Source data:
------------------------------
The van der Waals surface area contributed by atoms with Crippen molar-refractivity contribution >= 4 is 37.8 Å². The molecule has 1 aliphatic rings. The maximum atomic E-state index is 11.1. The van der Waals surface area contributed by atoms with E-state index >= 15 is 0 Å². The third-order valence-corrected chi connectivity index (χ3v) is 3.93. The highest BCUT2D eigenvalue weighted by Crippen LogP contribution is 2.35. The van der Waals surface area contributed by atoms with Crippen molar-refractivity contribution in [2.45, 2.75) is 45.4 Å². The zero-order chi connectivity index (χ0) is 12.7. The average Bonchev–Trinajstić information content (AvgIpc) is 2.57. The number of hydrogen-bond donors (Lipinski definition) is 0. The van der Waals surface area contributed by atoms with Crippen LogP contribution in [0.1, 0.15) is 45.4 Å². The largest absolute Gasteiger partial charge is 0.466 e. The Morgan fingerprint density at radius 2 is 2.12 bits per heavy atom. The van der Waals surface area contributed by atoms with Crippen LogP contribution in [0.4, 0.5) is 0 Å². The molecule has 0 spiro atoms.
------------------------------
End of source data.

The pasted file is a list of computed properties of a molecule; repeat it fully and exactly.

The van der Waals surface area contributed by atoms with Crippen molar-refractivity contribution >= 4 is 37.8 Å². The molecule has 1 aliphatic rings. The maximum atomic E-state index is 11.1. The van der Waals surface area contributed by atoms with E-state index >= 15 is 0 Å². The third-order valence-corrected chi connectivity index (χ3v) is 3.93. The highest BCUT2D eigenvalue weighted by Crippen LogP contribution is 2.35. The van der Waals surface area contributed by atoms with Crippen molar-refractivity contribution in [2.45, 2.75) is 45.4 Å². The zero-order chi connectivity index (χ0) is 12.7. The average Bonchev–Trinajstić information content (AvgIpc) is 2.57. The number of hydrogen-bond donors (Lipinski definition) is 0. The van der Waals surface area contributed by atoms with Crippen LogP contribution in [0.1, 0.15) is 45.4 Å². The largest absolute Gasteiger partial charge is 0.466 e. The Morgan fingerprint density at radius 2 is 2.12 bits per heavy atom. The van der Waals surface area contributed by atoms with Crippen LogP contribution in [0.4, 0.5) is 0 Å². The molecule has 0 spiro atoms.